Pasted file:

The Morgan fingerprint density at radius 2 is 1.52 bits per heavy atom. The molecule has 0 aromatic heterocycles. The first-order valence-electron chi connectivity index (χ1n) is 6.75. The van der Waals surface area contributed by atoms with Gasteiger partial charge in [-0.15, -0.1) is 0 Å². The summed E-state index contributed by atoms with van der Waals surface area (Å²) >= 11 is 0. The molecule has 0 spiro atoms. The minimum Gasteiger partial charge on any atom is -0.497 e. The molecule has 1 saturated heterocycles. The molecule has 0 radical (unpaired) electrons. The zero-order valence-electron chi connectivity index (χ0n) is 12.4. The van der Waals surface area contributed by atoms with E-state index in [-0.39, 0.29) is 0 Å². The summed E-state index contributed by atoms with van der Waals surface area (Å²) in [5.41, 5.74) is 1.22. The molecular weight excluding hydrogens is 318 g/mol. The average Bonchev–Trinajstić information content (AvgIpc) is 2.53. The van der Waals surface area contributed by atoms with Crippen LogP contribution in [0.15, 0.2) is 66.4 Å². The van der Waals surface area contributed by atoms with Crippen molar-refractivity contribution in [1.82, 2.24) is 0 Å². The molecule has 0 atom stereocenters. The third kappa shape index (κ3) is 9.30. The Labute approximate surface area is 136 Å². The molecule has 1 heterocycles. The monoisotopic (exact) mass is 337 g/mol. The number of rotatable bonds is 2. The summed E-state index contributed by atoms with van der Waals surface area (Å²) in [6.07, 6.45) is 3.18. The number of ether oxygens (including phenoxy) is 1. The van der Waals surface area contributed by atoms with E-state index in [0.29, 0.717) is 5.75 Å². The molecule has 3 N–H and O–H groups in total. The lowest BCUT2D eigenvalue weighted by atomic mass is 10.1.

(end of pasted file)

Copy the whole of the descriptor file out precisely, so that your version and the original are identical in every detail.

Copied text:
The Morgan fingerprint density at radius 2 is 1.52 bits per heavy atom. The molecule has 0 aromatic heterocycles. The first-order valence-electron chi connectivity index (χ1n) is 6.75. The van der Waals surface area contributed by atoms with Gasteiger partial charge in [-0.15, -0.1) is 0 Å². The summed E-state index contributed by atoms with van der Waals surface area (Å²) >= 11 is 0. The molecule has 0 spiro atoms. The minimum Gasteiger partial charge on any atom is -0.497 e. The molecule has 1 saturated heterocycles. The molecule has 0 radical (unpaired) electrons. The zero-order valence-electron chi connectivity index (χ0n) is 12.4. The van der Waals surface area contributed by atoms with E-state index in [-0.39, 0.29) is 0 Å². The summed E-state index contributed by atoms with van der Waals surface area (Å²) in [5.41, 5.74) is 1.22. The molecular weight excluding hydrogens is 318 g/mol. The average Bonchev–Trinajstić information content (AvgIpc) is 2.53. The van der Waals surface area contributed by atoms with Crippen LogP contribution in [0.15, 0.2) is 66.4 Å². The van der Waals surface area contributed by atoms with Crippen molar-refractivity contribution in [1.82, 2.24) is 0 Å². The molecule has 0 atom stereocenters. The third kappa shape index (κ3) is 9.30. The Labute approximate surface area is 136 Å². The molecule has 1 heterocycles. The monoisotopic (exact) mass is 337 g/mol. The number of rotatable bonds is 2. The summed E-state index contributed by atoms with van der Waals surface area (Å²) in [6.07, 6.45) is 3.18. The number of ether oxygens (including phenoxy) is 1. The van der Waals surface area contributed by atoms with E-state index in [0.29, 0.717) is 5.75 Å². The molecule has 3 N–H and O–H groups in total. The lowest BCUT2D eigenvalue weighted by atomic mass is 10.1.